Milgram experiment

HomePage | Recent changes | View source | Discuss this page | Page history | Log in |

Printable version | Privacy policy

The Milgram experiment was a scientific experiment first described by Yale University psychologist Stanley Milgram in his 1974 book Obedience to Authority; An Experimental View. It was intended to measure the willingness of a subject to obey an authority who instructs the subject to do something that may conflict with the subject's personal conscience.

The method of the experiment was this: The subject and an actor claiming to be another subject are told by the experimenter that they are going to participate in an experiment to test the effectiveness of punishment on learning behavior. Two slips of paper marked "teacher" are handed to the subject and actor, and the actor claims that his says "learner", so the subject believes that his role has been chosen randomly. Both are then given a sample 45-volt electric shock from an apparatus attached to a chair into which the actor is strapped. The teacher is given simple memory tasks to give to the learner and instructed to administer a shock by pressing a button each time the learner makes a mistake. After each mistake, the voltage is raised by 15 volts. The "teacher" subject is not told that there are no actual shocks being given to the actor, who feigns discomfort. At 150 volts, the actor requests that the experiment end, and is told by the experimenter "The experiment requires that you continue. Please go on." or similar words. He continues, and feigns greater discomfort, considerable pain, and concerns for his own safety as the shocks continue. If the teacher subject becomes reluctant, he is instructed that the experimenter takes all responsibility for the results of the experiment and the safety of the learner, and that the experiment requires that he continue.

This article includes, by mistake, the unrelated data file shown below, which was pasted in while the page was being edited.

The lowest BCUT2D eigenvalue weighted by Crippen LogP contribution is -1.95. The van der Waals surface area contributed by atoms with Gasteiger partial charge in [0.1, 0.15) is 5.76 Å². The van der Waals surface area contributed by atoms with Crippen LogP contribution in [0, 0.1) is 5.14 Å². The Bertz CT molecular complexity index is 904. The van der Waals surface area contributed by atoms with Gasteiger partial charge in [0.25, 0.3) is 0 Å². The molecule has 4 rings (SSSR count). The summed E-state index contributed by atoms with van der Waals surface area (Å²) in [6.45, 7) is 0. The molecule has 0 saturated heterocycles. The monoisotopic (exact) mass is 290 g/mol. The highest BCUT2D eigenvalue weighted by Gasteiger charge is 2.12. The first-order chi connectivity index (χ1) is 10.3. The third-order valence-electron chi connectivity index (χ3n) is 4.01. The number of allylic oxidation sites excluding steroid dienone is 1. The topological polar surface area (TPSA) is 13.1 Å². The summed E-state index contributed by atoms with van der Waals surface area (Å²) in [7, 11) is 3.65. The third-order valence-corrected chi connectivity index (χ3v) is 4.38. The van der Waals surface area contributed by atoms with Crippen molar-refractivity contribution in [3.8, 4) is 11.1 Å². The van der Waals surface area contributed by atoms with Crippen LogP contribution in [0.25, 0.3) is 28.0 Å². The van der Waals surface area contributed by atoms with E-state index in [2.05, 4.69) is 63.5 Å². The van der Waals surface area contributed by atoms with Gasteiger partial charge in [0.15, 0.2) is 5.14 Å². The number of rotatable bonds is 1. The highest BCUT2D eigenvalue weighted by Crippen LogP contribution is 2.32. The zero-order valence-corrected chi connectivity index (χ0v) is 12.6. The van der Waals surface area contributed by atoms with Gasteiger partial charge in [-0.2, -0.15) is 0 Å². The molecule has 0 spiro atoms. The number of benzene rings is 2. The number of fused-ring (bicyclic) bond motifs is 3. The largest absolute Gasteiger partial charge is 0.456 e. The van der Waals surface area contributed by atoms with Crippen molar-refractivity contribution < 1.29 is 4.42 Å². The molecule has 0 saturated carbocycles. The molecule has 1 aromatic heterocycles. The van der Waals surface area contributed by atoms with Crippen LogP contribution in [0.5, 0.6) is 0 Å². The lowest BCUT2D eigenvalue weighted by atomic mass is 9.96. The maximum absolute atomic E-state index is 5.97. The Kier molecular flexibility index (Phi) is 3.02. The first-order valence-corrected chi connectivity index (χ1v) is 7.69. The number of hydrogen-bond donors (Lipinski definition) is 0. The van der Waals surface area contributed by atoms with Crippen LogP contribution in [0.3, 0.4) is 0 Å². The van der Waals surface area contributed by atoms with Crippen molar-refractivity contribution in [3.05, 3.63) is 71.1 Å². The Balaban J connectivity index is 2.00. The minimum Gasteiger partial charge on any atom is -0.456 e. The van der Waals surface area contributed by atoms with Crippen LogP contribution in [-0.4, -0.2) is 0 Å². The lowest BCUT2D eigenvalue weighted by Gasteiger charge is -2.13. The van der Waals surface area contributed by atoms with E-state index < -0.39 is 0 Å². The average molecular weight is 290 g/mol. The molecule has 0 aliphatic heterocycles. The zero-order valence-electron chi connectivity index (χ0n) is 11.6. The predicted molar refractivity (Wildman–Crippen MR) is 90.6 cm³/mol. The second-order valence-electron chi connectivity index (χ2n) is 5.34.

In Milgram's first set of experiments, 60% of teachers administered the experiment's final 450-volt shock, though many were quite uncomfortable in doing so. No subject stopped before the 300-volt level. The experiment has been repeated by other psychologists around the world with similar results. Variations have been performed to test for variables in the experimental setup. For example, subjects are much more likely to be obedient when the experimenter is physically present than when the instructions are given over telephone.

The experiment raised questions about the ethics of scientific experimentation itself because of the extreme emotional stress suffered by the subjects (even though it was brought on by their own free actions). Most modern scientists would consider the experiment unethical today, though it resulted in valuable insights into human psychology.

In the article The Perils of Obedience (Milgram 1974), he wrote:

The legal and philosophic aspects of obedience are of enormous import, but they say very little about how most people behave in concrete situations. I set up a simple experiment at Yale University to test how much pain an ordinary citizen would inflict on another person simply because he was ordered to by an experimental scientist. Stark authority was pitted against the subjects' strongest moral imperatives against hurting others, and, with the subjects' ears ringing with the screams of the victims, authority won more often than not. The extreme willingness of adults to go to almost any lengths on the command of an authority constitutes the chief finding of the study and the fact most urgently demanding explanation.


  • Milgram, S. (1974), Obedience to Authority; An Experimental View
  • Milgram, S. (1974), The Perils of Obedience, Harper's Magazine
    • Abridged and adapted from Obedience to Authority